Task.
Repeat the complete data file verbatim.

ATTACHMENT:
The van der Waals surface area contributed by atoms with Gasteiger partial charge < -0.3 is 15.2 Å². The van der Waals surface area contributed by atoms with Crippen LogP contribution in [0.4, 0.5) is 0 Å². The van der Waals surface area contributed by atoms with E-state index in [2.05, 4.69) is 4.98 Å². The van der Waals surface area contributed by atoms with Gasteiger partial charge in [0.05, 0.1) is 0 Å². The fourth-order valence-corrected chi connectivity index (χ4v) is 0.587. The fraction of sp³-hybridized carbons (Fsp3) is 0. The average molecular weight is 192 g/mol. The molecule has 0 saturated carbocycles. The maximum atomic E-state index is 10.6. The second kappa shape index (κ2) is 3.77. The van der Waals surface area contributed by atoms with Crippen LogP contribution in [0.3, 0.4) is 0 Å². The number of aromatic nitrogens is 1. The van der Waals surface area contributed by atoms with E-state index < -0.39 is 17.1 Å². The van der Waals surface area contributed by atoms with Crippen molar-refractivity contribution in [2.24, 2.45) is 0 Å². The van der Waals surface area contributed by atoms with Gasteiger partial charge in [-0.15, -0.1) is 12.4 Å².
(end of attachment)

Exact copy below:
The van der Waals surface area contributed by atoms with Gasteiger partial charge < -0.3 is 15.2 Å². The van der Waals surface area contributed by atoms with Crippen LogP contribution in [0.4, 0.5) is 0 Å². The van der Waals surface area contributed by atoms with E-state index in [2.05, 4.69) is 4.98 Å². The van der Waals surface area contributed by atoms with Gasteiger partial charge in [0.05, 0.1) is 0 Å². The fourth-order valence-corrected chi connectivity index (χ4v) is 0.587. The fraction of sp³-hybridized carbons (Fsp3) is 0. The average molecular weight is 192 g/mol. The molecule has 0 saturated carbocycles. The maximum atomic E-state index is 10.6. The second kappa shape index (κ2) is 3.77. The van der Waals surface area contributed by atoms with Crippen LogP contribution in [0.3, 0.4) is 0 Å². The number of aromatic nitrogens is 1. The van der Waals surface area contributed by atoms with E-state index < -0.39 is 17.1 Å². The van der Waals surface area contributed by atoms with Crippen molar-refractivity contribution in [2.24, 2.45) is 0 Å². The van der Waals surface area contributed by atoms with Gasteiger partial charge in [-0.15, -0.1) is 12.4 Å².